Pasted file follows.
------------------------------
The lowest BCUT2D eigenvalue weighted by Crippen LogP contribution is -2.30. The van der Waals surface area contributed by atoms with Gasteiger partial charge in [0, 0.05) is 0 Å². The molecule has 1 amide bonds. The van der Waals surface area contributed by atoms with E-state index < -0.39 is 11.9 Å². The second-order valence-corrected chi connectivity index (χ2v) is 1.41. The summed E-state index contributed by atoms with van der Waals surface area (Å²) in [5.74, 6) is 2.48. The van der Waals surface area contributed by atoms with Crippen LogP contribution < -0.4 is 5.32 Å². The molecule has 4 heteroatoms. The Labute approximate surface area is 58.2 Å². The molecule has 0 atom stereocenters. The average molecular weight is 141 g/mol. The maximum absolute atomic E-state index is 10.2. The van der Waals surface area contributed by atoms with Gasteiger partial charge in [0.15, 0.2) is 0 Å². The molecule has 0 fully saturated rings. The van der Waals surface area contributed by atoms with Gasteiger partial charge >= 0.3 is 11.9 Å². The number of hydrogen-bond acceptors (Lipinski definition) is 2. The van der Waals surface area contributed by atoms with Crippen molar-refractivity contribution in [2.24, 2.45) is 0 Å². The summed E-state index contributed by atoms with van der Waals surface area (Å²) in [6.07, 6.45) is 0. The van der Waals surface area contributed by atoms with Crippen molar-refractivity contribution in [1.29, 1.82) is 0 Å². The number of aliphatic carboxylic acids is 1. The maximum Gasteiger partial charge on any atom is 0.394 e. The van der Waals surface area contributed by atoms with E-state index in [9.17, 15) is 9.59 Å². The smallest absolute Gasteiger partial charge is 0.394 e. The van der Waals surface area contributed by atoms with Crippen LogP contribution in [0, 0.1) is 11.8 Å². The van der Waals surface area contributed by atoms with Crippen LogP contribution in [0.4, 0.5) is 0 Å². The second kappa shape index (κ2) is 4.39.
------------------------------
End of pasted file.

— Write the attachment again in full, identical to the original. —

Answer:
The lowest BCUT2D eigenvalue weighted by Crippen LogP contribution is -2.30. The van der Waals surface area contributed by atoms with Gasteiger partial charge in [0, 0.05) is 0 Å². The molecule has 1 amide bonds. The van der Waals surface area contributed by atoms with E-state index < -0.39 is 11.9 Å². The second-order valence-corrected chi connectivity index (χ2v) is 1.41. The summed E-state index contributed by atoms with van der Waals surface area (Å²) in [5.74, 6) is 2.48. The van der Waals surface area contributed by atoms with Crippen LogP contribution < -0.4 is 5.32 Å². The molecule has 4 heteroatoms. The Labute approximate surface area is 58.2 Å². The molecule has 0 atom stereocenters. The average molecular weight is 141 g/mol. The maximum absolute atomic E-state index is 10.2. The van der Waals surface area contributed by atoms with Gasteiger partial charge in [0.15, 0.2) is 0 Å². The molecule has 0 fully saturated rings. The van der Waals surface area contributed by atoms with Gasteiger partial charge >= 0.3 is 11.9 Å². The number of hydrogen-bond acceptors (Lipinski definition) is 2. The van der Waals surface area contributed by atoms with Crippen molar-refractivity contribution in [2.24, 2.45) is 0 Å². The summed E-state index contributed by atoms with van der Waals surface area (Å²) in [6.07, 6.45) is 0. The van der Waals surface area contributed by atoms with Crippen molar-refractivity contribution in [1.29, 1.82) is 0 Å². The number of aliphatic carboxylic acids is 1. The maximum Gasteiger partial charge on any atom is 0.394 e. The van der Waals surface area contributed by atoms with E-state index in [9.17, 15) is 9.59 Å². The smallest absolute Gasteiger partial charge is 0.394 e. The van der Waals surface area contributed by atoms with Crippen LogP contribution in [0, 0.1) is 11.8 Å². The van der Waals surface area contributed by atoms with Crippen LogP contribution in [0.4, 0.5) is 0 Å². The second kappa shape index (κ2) is 4.39.